In Turkey, the statements made by the lawyer and presenter Ömer Tugrul Inancer on the TRT television program are still causing unrest and opposition, and he has now called the religious authorities and representatives of women's rights groups into action.
Heavily pregnant women on the streets of the cities are "ugly" and the sight of them is "immoral", said the follower of the Sufism order Ömer Tugrul Inancer, also known as a Muslim intellectual, on TRT's television programme, literally: "not only immoral, but also ugly". Ömer Tuğrul İnançer is also the General Director of the State Ensemble for Classical Turkish Music and was thus a respected figure in almost every social group in the country. During pregnancy, Inancer continues, women from the 7th or 8th month should only leave the house in the evening and accompanied by their husbands and preferably sitting in the car if they feel the need for fresh air. It is not appropriate for them to go public. His comments triggered a storm of indignation. In Istanbul and Ankara in particular, angry pregnant women took to the streets, while some men put a pillow under their shirt in solidarity to support the pregnant women.
It is not part of Islam to imprison pregnant women
The Office for Religious Affairs immediately distanced itself from the statements: "It is not part of Islam to lock up pregnant women." According to the office, such a “curfew” would contradict all conventions.
"The limit of what is tolerable has been far exceeded with these statements," said Hilal Dokuzcu, politician of the women's association of the CHP. And further: "While rapists and perverts roam freely in the area, attempts are being made again and again to violate women's right to self-determination".
The former education minister of the AKP, Nimet Baş, is indignant. “Should a pregnant woman stay at home for about nine months? These statements are without any basis. He cannot justify it religiously or traditionally".
But instead of responding to the really justified criticism, Inancer insists on his theses: "My opinion has not changed. It's just unesthetic. In addition, pregnant women appear in commercials just so that some companies can sell their products. I see abuse here. But pregnancy is something honourable and honourable things should not be put on display." This is his statement in the newspaper Akşam and as he says "to protect the mother and the child-to-be. After all, companies send their women on maternity leave, so that they stayed at home".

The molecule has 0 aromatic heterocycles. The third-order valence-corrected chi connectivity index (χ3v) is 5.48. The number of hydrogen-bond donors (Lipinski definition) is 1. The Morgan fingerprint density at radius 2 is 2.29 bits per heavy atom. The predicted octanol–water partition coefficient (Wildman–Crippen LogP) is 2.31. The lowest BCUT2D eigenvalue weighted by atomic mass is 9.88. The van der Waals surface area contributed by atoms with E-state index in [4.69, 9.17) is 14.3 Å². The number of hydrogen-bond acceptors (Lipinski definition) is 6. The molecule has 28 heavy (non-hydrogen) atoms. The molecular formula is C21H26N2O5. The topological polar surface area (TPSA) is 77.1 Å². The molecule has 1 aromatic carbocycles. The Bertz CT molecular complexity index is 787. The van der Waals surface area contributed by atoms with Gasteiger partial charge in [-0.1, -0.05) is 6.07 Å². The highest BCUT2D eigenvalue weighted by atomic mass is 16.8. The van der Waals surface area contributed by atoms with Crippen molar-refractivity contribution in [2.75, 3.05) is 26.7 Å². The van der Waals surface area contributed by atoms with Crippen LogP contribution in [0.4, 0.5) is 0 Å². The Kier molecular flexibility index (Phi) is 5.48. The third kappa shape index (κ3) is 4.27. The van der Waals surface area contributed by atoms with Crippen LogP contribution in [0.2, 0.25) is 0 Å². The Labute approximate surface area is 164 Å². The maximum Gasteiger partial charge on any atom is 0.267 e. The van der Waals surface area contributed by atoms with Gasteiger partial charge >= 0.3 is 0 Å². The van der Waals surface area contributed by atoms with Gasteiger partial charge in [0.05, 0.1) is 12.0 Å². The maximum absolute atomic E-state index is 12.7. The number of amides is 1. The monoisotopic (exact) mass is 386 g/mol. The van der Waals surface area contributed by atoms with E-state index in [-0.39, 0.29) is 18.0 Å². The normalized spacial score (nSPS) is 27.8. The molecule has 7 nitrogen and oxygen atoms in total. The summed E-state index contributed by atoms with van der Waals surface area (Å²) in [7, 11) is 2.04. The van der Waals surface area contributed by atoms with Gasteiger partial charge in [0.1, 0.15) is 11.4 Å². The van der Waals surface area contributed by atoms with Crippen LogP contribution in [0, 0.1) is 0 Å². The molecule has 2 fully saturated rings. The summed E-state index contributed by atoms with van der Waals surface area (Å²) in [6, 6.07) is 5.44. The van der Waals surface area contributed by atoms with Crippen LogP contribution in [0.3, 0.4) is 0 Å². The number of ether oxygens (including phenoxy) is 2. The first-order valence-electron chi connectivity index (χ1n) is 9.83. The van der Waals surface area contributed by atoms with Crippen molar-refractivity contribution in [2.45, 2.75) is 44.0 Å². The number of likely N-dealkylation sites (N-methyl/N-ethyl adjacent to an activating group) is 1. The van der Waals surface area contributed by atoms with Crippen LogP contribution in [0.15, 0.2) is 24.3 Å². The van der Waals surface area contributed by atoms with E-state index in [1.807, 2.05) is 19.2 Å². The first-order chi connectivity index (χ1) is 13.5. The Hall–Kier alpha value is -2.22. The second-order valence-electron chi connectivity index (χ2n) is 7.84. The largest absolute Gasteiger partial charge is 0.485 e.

It's my body It is my decision!
As a result, there were major protests in Istanbul and Ankara, which ultimately led to another aftermath: The Turkish Bar Association (TBB) now believes that this is an insult to women in general and is demanding the Supreme Council for Radio and Television that the broadcaster will be held accountable.
"The moderator's statements violate the principle of avoiding inciting hatred. They humiliate women and discriminate against them because of their gender. This is not compatible with equality between women and men," the Turkish newspaper Hurriyet quoted the Bar Association as saying.
"It's my body. It's my choice." Under this motto, hundreds of women took to the streets in Istanbul, Izmir and other Turkish cities last weekend. They appeared pregnant in public.
In Turkey you don't feel like an individual
And yet Turkish women like Beyhan Güngör are very angry. The 57-year-old is a mother and wife herself and doesn't want the state to dictate how she should deal with her body: "We women have been oppressed for around ten years, especially under the AKP government. Every detail of our lives has been tried to be organized. It is said that women should stay at home and just have children. At least three children, according to Prime Minister Recep Tayyip Erdoğan." The active demonstrator and "feminist", as she describes herself, has already experienced many governments in Turkey, but Erdoğan, who has been in power since 2003, is worse than his predecessors: "Because of his Islamic roots, he tries to shape society from his Islamic point of view. That restricts women's freedoms" (see Senada Sokollu / quantara.de).
The women's protests also took place at the weekend in front of the TRT building in Izmir - the third largest city in Turkey is considered to be particularly modern and progressive. "It looks like I'm free here. I can wear my shorts and skirts, but the pressure to get married is growing from all sides," complains 32-year-old Günes Akcay, deputy spokeswoman for the Future Party of the Greens and Left in Izmir (see Senada Sokollu / quantara.de).
From the age of 30, women are told again and again that they should finally have a child and get married, according to Akcay. "That's what your mother, your neighbour and your work colleagues tell you. Even your boss comments on your private life." In Turkey you don't feel like an individual, just like a wife and mother. "Erdoğan in particular constantly talks about women's lives. He speaks out against abortion and caesarean section. We constantly take to the streets against this type of government policy," said Akcay (see Senada Sokollu / quantara.de).
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